- Barr's criticism of Trump in an ABC News interview raised a lot of eyebrows.
- The attorney general said Trump should stop tweeting through the Justice Department after it enabled him to intervene in the case of long-time informal Trump advisor Roger Stone.
- Some, including Congress Democrats, suggested that Barr and Trump coordinate a plan to mitigate the turmoil over Barr's unorthodox intervention in Stone's case. But there is no evidence of this.
- "It is more than likely that the Attorney General made his public comments on his own initiative, but with the implicit understanding that the President would not be overly upset," a Washington-based national security lawyer told Insider.
- You can find more stories on the Business Insider homepage.
Attorney General William Barr voiced rare criticism of President Donald Trump an interview with ABC News This was broadcast on Thursday and prompted the president's critics to speculate about his motives.
Barr told ABC that Trump's tweeting habits "made it impossible for me to do my job."
"I think it's time to stop tweeting about Justice Department criminal matters," said Barr.
—ABC News (@ABC) February 13, 2020
In response, some Democrats and media officials, without evidence, suggested that Barr Trump's approval had been given to criticize him and say that Justice Barren's decisions after Barr's controversial intervention in the case of longtime Trump advisor Roger Stone are still independent, which is what his own prosecutors were alarming.
For example, Michael Steele, former chairman of the Republican National Committee, tweeted: "Slow down your role if you think Barr is breaking Trump. This was a carefully crafted message to cool down disgruntled DOJ attys who undercut Barr and others avoid." internal dispute. This news does not come sideways for Trump because he has already done what Trump wanted. "
Barr, Democratic MP Val Demings from Florida, who was an impeachment manager in Trump's Senate trial, suggested "put under a blanket" with Trump when it came to criticizing the President's tweets.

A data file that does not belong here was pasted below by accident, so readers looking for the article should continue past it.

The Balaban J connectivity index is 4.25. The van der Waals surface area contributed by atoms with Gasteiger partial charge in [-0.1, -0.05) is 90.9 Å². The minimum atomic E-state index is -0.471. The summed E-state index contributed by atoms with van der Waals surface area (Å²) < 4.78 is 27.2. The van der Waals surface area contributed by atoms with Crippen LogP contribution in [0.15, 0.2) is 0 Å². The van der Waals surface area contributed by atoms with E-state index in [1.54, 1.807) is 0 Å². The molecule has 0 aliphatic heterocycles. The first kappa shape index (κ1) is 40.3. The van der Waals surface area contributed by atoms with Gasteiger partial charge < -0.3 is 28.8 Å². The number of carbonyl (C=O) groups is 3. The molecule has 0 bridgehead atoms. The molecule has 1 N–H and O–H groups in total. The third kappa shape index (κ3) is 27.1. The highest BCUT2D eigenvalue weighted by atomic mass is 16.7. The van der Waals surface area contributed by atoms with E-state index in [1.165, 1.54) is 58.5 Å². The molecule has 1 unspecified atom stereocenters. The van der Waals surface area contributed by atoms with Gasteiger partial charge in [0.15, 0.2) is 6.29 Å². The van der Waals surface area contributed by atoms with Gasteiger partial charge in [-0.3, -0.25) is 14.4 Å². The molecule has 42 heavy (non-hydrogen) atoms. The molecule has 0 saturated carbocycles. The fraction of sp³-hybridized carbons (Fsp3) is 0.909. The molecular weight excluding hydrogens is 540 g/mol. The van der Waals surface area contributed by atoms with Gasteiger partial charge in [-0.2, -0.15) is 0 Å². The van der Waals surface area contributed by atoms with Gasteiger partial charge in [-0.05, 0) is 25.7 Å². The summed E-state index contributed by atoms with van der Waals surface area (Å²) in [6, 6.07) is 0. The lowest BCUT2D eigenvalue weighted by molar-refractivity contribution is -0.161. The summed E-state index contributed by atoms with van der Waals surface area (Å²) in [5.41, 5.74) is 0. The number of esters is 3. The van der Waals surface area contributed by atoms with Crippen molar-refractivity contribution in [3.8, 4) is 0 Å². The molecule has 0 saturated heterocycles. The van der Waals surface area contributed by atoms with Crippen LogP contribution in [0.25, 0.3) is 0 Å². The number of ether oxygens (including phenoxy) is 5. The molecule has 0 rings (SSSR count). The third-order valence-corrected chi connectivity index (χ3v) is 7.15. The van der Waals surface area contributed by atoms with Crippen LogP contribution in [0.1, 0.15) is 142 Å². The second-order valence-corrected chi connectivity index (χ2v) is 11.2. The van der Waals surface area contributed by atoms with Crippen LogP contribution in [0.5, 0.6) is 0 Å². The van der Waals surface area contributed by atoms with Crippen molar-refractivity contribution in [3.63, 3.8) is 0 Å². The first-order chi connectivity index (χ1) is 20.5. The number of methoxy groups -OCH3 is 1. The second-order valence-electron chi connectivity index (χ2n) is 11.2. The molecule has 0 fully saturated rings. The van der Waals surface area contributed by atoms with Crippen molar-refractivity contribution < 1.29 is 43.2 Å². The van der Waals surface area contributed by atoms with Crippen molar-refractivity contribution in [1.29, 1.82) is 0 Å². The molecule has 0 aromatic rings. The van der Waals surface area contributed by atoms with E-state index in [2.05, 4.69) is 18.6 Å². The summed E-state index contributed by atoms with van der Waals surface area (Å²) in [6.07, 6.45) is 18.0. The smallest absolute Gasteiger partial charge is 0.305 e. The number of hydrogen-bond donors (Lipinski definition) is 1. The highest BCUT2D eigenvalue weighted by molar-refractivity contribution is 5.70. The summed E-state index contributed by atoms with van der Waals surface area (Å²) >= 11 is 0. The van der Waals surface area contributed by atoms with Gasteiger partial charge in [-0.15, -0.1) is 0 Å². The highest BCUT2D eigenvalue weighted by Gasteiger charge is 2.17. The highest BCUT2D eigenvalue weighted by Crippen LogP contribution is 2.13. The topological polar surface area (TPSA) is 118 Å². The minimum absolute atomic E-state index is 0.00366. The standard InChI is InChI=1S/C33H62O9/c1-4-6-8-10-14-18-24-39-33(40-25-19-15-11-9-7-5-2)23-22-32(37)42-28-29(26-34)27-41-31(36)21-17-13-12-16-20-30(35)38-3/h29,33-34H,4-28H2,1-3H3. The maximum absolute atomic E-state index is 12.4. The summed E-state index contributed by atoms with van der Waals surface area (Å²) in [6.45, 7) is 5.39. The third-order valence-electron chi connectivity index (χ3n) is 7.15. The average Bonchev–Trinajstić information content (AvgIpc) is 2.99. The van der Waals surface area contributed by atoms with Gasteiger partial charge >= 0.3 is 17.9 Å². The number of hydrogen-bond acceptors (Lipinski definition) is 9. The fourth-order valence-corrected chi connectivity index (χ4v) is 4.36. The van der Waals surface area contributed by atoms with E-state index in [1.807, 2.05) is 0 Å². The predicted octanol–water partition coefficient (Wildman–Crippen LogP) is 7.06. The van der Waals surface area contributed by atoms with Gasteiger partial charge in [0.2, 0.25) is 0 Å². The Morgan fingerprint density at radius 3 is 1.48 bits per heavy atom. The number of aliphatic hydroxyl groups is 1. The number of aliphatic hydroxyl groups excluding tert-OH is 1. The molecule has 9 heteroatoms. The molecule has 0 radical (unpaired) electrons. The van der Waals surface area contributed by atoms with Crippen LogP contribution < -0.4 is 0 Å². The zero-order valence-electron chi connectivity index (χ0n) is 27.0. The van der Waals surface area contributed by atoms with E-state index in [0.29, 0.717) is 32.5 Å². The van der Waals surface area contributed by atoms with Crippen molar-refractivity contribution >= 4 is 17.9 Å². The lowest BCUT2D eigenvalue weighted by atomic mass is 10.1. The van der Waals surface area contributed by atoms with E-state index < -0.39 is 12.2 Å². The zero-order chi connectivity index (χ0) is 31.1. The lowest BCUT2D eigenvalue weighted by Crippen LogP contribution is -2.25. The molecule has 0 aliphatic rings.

—OutFrontCNN (@OutFrontCNN) February 14, 2020
The White House did not immediately respond to requests for comment from insiders.
The president has a well-known reputation for responding to virtually all public problems with Vitriol, but has so far failed to do so, according to Barr, which may have been the reason why so many questions about the situation have been raised.
"The president didn't care about the comments at all and, like every American citizen, has the right to express his opinion publicly," said White House spokeswoman Stephanie Grisham an explanation on Thursday.
However, the president tweeted about his self-exercised right to tell the attorney general what to do, even after Barr said Trump should stop tweeting about the Justice Department.
– Donald J. Trump (@realDonaldTrump) February 14, 2020
Since joining the Trump administration, Barr has been repeated and widely accused of behaving more like the president's personal lawyer than the attorney general. The Attorney General is the country's top law enforcement officer and is responsible for overseeing the establishment of the presidency, but not the president himself.
Barr's story of getting involved in situations where the president is involved in an unorthodox way has prompted many in Washington (and beyond) to accuse him of undermining his credibility by not acting as an independent lawyer ,
Still, there is no evidence that Barr's comments on Trump's tweets were part of a carefully crafted plan, but such theories were still floating around.
"The Attorney General is more than likely to have made his public comments on his own initiative, but with the implicit understanding that the President would not be overly upset," said Bradley P. Moss, a Washington-based national security insider lawyer ,